Strengthen and expand military exchange programs with other countries
Existing U.S. programs of military to military exchanges, joint training, education, and human rights programs must be reoriented from their current Cold War standards to reflect new strategic priorities and ethical standards. Relationships that reassure potential future competitors both of America's goodwill and its strength may help dissuade emerging powers from becoming threats. An Obama administration will also prioritize the strengthening training and working relationships with the next generation of military leaders in allied states in the Muslim and wider developing world, in order to build professionalism and respect for rights and democracy, as well as open and sustain unofficial channels of communication and influence.
New military-to-military exchanges with Russia and China
Updated: Friday, December 11th, 2009 | By Robert Farley
On July 6, 2009, the United States and Russia agreed to resume military bilateral cooperation, which had been on hold since tensions between the countries grew over the military conflict between Russia and Georgia in August 2008.
According to the American Forces Press Service, Navy Adm. Mike Mullen, chairman of the Joint Chiefs of Staff, and his Russian counterpart signed a strategic framework agreement in which they pledged to participate in a host of military-to-military exchanges. Among them, the two sides agreed to: conduct nearly 20 exchanges and operational events before the end of 2009; hold an orientation for Russian military cadets at the U.S. Military Academy at West Point, N.Y.; plan for a joint exercise on responding to hijacked aircraft; an exchange of faculty from the Russian Combined Arms Academy to the U.S. Army Combined Arms Center at Fort Leavenworth, Kan.; and stage a naval war game by the Kuznetsov Naval Academy and the U.S. Naval War College.
"This provides a framework for improved cooperation and interoperability between our armed forces, so that we can better address the threats that we face, from terrorism to piracy,” President Barack Obama said during a news conference in Moscow.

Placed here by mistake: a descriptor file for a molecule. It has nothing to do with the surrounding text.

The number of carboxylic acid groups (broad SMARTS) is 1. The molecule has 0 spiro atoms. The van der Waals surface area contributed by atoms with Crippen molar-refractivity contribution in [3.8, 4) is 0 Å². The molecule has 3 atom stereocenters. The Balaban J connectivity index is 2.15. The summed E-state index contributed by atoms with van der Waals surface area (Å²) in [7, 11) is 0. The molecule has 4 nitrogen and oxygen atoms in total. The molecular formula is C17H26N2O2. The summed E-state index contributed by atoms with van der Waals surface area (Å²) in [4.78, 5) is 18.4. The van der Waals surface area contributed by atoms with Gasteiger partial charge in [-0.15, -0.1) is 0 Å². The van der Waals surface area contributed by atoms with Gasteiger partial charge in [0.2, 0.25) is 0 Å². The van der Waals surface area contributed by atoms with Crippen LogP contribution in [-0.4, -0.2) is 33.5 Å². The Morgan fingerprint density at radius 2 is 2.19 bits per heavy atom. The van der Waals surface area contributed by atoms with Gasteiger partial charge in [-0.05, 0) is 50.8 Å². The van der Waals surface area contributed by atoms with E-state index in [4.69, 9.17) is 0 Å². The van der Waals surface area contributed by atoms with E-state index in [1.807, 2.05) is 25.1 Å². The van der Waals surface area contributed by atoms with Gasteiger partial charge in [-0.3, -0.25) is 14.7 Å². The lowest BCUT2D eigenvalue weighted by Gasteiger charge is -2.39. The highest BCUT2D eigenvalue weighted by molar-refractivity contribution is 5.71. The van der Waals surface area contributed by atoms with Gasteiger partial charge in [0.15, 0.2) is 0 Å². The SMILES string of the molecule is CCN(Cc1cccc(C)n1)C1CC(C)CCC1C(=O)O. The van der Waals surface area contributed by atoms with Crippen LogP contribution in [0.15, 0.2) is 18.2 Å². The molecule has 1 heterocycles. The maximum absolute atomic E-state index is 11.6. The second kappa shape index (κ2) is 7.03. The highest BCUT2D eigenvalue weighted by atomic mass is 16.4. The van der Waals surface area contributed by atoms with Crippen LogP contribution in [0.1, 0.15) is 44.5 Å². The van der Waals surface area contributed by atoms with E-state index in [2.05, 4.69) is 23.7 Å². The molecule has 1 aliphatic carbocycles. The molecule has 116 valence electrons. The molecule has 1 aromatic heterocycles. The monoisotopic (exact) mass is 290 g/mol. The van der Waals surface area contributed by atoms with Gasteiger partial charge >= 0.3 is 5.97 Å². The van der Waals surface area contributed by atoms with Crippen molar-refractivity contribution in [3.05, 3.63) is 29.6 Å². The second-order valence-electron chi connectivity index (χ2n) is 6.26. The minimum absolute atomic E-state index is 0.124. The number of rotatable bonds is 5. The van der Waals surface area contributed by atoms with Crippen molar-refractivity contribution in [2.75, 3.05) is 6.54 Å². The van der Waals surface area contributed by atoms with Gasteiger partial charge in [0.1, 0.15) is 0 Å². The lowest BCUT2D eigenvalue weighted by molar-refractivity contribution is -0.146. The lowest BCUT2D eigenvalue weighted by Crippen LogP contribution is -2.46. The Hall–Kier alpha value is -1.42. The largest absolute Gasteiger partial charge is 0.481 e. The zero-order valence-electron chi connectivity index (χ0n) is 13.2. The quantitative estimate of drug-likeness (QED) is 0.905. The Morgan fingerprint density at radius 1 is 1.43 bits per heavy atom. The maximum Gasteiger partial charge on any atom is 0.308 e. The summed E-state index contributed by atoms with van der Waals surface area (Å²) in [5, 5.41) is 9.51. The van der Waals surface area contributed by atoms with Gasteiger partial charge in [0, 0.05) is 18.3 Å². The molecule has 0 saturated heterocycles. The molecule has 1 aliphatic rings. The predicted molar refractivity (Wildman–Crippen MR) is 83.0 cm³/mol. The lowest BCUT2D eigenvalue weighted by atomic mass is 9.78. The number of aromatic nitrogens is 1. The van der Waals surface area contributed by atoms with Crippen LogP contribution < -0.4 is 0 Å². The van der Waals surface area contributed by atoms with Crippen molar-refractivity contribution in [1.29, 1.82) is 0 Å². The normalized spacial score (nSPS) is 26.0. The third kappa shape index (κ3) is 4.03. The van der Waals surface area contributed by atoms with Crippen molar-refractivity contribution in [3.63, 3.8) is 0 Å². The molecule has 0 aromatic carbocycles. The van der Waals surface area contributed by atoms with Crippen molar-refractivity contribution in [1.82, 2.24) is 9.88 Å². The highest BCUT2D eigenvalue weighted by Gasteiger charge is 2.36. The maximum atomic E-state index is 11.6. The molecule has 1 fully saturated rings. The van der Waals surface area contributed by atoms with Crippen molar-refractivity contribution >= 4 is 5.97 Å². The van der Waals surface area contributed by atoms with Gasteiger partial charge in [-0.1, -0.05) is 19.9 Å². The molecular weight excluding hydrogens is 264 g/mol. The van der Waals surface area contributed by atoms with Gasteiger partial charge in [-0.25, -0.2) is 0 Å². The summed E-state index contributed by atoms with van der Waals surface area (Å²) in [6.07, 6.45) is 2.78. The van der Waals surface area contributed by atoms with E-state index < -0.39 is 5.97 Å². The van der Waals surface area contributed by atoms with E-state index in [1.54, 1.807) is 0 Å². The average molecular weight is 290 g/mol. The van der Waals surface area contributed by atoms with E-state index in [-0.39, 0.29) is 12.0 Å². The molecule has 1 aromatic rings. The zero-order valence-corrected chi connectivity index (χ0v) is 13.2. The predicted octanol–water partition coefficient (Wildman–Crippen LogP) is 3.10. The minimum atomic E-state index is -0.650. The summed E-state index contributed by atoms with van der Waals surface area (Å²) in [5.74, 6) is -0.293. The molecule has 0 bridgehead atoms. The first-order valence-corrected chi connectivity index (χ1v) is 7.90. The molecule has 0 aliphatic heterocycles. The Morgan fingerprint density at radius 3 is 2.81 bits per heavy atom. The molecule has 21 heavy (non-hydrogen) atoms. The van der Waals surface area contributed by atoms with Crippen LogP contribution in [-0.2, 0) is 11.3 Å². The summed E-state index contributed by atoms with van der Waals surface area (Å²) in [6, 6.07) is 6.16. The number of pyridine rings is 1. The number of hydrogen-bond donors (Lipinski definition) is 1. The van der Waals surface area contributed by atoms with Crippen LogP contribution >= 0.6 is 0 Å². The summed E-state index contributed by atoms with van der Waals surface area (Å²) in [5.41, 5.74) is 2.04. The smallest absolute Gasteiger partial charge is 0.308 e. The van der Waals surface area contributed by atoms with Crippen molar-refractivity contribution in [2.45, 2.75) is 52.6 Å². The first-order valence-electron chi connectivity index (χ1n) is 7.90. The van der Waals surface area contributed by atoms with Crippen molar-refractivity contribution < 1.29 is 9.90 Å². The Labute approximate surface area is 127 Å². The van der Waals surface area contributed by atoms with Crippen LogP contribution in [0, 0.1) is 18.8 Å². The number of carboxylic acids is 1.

"Today, we've made meaningful progress in demonstrating through deeds and words what a more constructive U.S.-Russian relationship can look like in the 21st century," Obama said.
Obama took another big step forward on this promise during his visit to China in November, securing a commitment to resume military exchanges between the two countries after China suspended them the year before due to U.S. arms sales to Taiwan.
After Obama met with President Hu Jintao of the People"s Republic of China, the two countries released a joint statement on Nov. 19, 2009.
According to the statement, "The two sides will actively implement various exchange and cooperation programs agreed between the two militaries, including by increasing the level and frequency of exchanges. The goal of these efforts is to improve their capabilities for practical cooperation and foster greater understanding of each other"s intentions and of the international security environment."
We think these two initiatives demonstrate Obama's commitment to expanding military exchange programs with other countries. And we rate this one Promise Kept.
White House Web site, U.S.-China Joint Statement , Nov. 17, 2009\
American Forces Press Service, "US, Russia Resume Military Relations," July 7, 2009
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